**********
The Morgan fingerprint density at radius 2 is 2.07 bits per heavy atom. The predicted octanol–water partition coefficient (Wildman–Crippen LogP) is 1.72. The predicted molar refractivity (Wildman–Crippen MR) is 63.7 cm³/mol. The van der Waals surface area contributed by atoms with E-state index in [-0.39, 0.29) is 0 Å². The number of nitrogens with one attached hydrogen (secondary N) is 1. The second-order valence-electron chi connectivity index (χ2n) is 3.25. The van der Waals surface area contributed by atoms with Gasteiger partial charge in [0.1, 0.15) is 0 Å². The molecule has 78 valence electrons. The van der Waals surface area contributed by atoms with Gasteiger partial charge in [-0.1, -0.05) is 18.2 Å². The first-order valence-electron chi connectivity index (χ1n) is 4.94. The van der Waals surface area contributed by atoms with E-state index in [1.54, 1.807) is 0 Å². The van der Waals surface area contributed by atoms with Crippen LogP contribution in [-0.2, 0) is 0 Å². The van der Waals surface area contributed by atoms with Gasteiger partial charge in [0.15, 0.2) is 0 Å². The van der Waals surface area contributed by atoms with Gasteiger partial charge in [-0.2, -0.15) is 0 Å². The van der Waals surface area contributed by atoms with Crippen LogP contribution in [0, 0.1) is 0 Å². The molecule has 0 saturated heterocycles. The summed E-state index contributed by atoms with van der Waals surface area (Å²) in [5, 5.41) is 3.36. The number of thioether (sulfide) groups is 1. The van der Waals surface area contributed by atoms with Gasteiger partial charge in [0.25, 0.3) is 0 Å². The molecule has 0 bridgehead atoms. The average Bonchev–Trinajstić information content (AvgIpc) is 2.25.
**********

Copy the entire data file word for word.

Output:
The Morgan fingerprint density at radius 2 is 2.07 bits per heavy atom. The predicted octanol–water partition coefficient (Wildman–Crippen LogP) is 1.72. The predicted molar refractivity (Wildman–Crippen MR) is 63.7 cm³/mol. The van der Waals surface area contributed by atoms with E-state index in [-0.39, 0.29) is 0 Å². The number of nitrogens with one attached hydrogen (secondary N) is 1. The second-order valence-electron chi connectivity index (χ2n) is 3.25. The van der Waals surface area contributed by atoms with Gasteiger partial charge in [0.1, 0.15) is 0 Å². The molecule has 78 valence electrons. The van der Waals surface area contributed by atoms with Gasteiger partial charge in [-0.1, -0.05) is 18.2 Å². The first-order valence-electron chi connectivity index (χ1n) is 4.94. The van der Waals surface area contributed by atoms with E-state index in [1.54, 1.807) is 0 Å². The van der Waals surface area contributed by atoms with Crippen LogP contribution in [-0.2, 0) is 0 Å². The van der Waals surface area contributed by atoms with Gasteiger partial charge in [0.15, 0.2) is 0 Å². The van der Waals surface area contributed by atoms with Gasteiger partial charge in [-0.2, -0.15) is 0 Å². The van der Waals surface area contributed by atoms with Crippen LogP contribution in [0, 0.1) is 0 Å². The molecule has 0 saturated heterocycles. The summed E-state index contributed by atoms with van der Waals surface area (Å²) in [5, 5.41) is 3.36. The number of thioether (sulfide) groups is 1. The van der Waals surface area contributed by atoms with Gasteiger partial charge in [0.25, 0.3) is 0 Å². The molecule has 0 bridgehead atoms. The average Bonchev–Trinajstić information content (AvgIpc) is 2.25.